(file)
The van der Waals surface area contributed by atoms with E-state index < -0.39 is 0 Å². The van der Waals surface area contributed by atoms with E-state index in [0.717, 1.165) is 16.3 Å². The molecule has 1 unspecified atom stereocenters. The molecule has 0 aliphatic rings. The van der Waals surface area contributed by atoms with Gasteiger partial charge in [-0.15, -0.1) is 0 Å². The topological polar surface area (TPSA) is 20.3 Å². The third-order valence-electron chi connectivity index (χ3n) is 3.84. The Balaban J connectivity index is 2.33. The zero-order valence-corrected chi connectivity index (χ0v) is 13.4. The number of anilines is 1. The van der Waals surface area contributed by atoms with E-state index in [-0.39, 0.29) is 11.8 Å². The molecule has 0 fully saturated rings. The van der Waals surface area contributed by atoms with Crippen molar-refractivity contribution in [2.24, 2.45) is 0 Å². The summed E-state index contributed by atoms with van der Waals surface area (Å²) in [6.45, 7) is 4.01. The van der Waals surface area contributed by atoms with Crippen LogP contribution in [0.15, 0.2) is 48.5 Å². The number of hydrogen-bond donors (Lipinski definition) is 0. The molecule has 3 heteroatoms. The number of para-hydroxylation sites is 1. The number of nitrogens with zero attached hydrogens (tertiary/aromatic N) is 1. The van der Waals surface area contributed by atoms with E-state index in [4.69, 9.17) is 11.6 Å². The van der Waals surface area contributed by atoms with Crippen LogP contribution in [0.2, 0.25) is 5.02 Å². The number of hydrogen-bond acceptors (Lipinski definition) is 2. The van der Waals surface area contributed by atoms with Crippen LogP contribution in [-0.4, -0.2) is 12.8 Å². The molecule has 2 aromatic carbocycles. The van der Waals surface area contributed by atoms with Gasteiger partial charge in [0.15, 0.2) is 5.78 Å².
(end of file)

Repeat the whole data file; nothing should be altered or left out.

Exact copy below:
The van der Waals surface area contributed by atoms with E-state index < -0.39 is 0 Å². The van der Waals surface area contributed by atoms with E-state index in [0.717, 1.165) is 16.3 Å². The molecule has 1 unspecified atom stereocenters. The molecule has 0 aliphatic rings. The van der Waals surface area contributed by atoms with Gasteiger partial charge in [-0.15, -0.1) is 0 Å². The topological polar surface area (TPSA) is 20.3 Å². The third-order valence-electron chi connectivity index (χ3n) is 3.84. The Balaban J connectivity index is 2.33. The zero-order valence-corrected chi connectivity index (χ0v) is 13.4. The number of anilines is 1. The van der Waals surface area contributed by atoms with E-state index in [-0.39, 0.29) is 11.8 Å². The molecule has 0 fully saturated rings. The van der Waals surface area contributed by atoms with Crippen molar-refractivity contribution in [2.24, 2.45) is 0 Å². The summed E-state index contributed by atoms with van der Waals surface area (Å²) in [6.45, 7) is 4.01. The van der Waals surface area contributed by atoms with Crippen LogP contribution in [0.15, 0.2) is 48.5 Å². The number of hydrogen-bond donors (Lipinski definition) is 0. The molecule has 3 heteroatoms. The number of para-hydroxylation sites is 1. The number of nitrogens with zero attached hydrogens (tertiary/aromatic N) is 1. The van der Waals surface area contributed by atoms with E-state index in [4.69, 9.17) is 11.6 Å². The van der Waals surface area contributed by atoms with Crippen LogP contribution in [0.2, 0.25) is 5.02 Å². The number of hydrogen-bond acceptors (Lipinski definition) is 2. The van der Waals surface area contributed by atoms with Crippen LogP contribution in [-0.4, -0.2) is 12.8 Å². The molecule has 2 aromatic carbocycles. The van der Waals surface area contributed by atoms with Gasteiger partial charge in [0.15, 0.2) is 5.78 Å².